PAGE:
On Mar 24, 1:44 pm, "Ross A. Finlayson" <ross.finlay...@gmail.com> wrote: > On Mar 24, 12:22 pm, Virgil <vir...@ligriv.com> wrote: > > > > > > > > > > > In article > > <d28c00b4-cbad-4067-a2b1-cf63a83f9...@g4g2000yqd.googlegroups.com>, > > > WM <mueck...@rz.fh-augsburg.de> wrote: > > > On 24 Mrz., 03:01, Virgil <vir...@ligriv.com> wrote: > > > > > > In set theory we can construct the set of all elements that have a > > > > > certain property. Does that mean that the property vanishes if too > > > > > many elements belong to the set? > > > > > It only vanishes from among non-members of that set. > > > > Correct. But here I use only members, namely FISONs. > > > > If you subtract a finite number from an infinite number, nothing > > > happens. > > > > If we remove a finite line from our list > > > > 1 > > > 1,2 > > > 1,2,3 > > > ... > > > > the union of all lines is not changed. > > > Except that that list, which does not have a last member, cannot be one > > of WM's lists. which are all required to have a last, though evanescent, > > member. > > > > We can even repeat this procedure for an infinite number of times > > > Not in Wolkenmuekenheim, in which nothing can be done infinitely many > > times, even theoretically, so Zemo's [sic] riddles prevent all motion there. > > Are you saying that lim_n->oo Sum_i=1^n 1/2^i =/= 1, or, that > Sum_i=1^oo 1/2^i = 1? > > Then, where the lines are n-sets: what is the union of the lines? > Via induction, any element of N is in line n and all following. There > does not exist n e N s.t. not exists m>n-set contains n, and for all m> n. If the union of the lines is not a line, then only the union of > > finitely many lines is a line, transfer doesn't hold. Yet, there are, > or aren't, infinitely many lines. > > Basically this gets into the difference between the _definition_ of > successor (axiomatization), and successor as a _structural > consequence_, of variety (deduction). > > The sum of all the finite numbers (natural integers): isn't a finite > number, and for no finite number is it their sum. Yet, addition is a > closed operation in the integers. That gets into the difference > between operations that are closed for finitely many, and unboundedly > many, and infinitely many applications of the operation, here > addition. The transfer principle, that which is so for each is so for > all, can be further refined to bounded and infinite transfer. And, it > should be. Then there is reasoning as to separate the notions of the > quantifiers for each / for any / for every / for all into various > categorizations of application, that the "universal" quantifier > correctly reflects the existence of transfer. > > Then, just as there are Euclidean and non-Euclidean geometries of > reasonable import, there are Archimedean and non-Archimedean natural > integers, not just potential and complete, but along those lines. > > In the consideration of the application of the operations, and Mazur's > swindle as it were or the well known result of 1-1+1-1..., in the > telescopic it is seen that addition and its complement as subtraction, > is finite-closed and bounded-closed, and may be infinite-closed, _for > the range of the inputs_, that the set isn't just defined by its > elements, _but all operations contingent upon it_. And, for some > collections, their elements are defined by their access, here the > continuum of real numbers: sensitive in their ordering. > > Then, where the limit is the sum, or regardless of that and the limit > exists, EF sweeps [0,1], BT the CIBT, the list as 0, 1, 2, ..., > prefixed by the radix: has for the only element different from each, > that each is only different from each other. > > To each their own. And, all for one and one for all, as it were. >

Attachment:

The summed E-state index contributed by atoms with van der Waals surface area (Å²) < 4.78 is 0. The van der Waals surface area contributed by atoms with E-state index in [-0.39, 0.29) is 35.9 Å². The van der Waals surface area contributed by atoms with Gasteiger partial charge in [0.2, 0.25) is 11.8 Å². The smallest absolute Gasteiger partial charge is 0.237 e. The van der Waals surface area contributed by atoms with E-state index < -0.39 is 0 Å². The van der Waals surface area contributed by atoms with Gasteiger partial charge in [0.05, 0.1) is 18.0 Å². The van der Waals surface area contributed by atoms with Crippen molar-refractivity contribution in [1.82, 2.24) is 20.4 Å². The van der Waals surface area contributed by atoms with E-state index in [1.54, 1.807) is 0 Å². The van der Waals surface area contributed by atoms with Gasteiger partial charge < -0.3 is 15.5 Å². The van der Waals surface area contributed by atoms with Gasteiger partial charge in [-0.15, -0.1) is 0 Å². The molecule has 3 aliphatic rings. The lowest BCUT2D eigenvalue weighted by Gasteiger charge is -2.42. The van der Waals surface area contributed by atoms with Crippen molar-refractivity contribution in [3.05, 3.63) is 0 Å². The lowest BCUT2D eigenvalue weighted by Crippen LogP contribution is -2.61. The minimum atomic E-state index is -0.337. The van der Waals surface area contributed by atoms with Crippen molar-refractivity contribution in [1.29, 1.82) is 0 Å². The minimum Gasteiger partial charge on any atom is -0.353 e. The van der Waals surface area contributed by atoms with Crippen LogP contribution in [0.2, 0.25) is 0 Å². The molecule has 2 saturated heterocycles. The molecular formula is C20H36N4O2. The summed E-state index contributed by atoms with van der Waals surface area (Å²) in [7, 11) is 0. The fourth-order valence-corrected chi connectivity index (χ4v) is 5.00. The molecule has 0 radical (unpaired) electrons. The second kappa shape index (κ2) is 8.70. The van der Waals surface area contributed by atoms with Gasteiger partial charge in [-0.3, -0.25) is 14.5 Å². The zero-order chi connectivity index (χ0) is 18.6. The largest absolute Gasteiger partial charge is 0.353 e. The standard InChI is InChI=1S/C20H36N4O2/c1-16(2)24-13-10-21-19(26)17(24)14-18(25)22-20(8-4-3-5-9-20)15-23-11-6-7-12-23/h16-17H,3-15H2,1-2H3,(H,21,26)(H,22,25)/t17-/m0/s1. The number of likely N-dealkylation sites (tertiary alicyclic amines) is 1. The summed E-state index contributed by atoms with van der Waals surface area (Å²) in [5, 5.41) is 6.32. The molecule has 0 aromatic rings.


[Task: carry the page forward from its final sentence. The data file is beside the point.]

It is much as the consideration of convergence (rel. divergence), here of the convergent series or infinite product. Addition is closed for the convergent series to exist. It only need be bounded-closed for the standard results to hold. Yet, the limit, _is_ the sum, else, the sum is partitioned into its pieces, again the limit _is_ the sum, as we know Zeno's arrow arrives. Here, then in what today we call a single reference frame, Zeno's arrows arrive because _all_ of them arrive. Arithmetical scalar properties of non-zero convergent series exist because they share the free variable.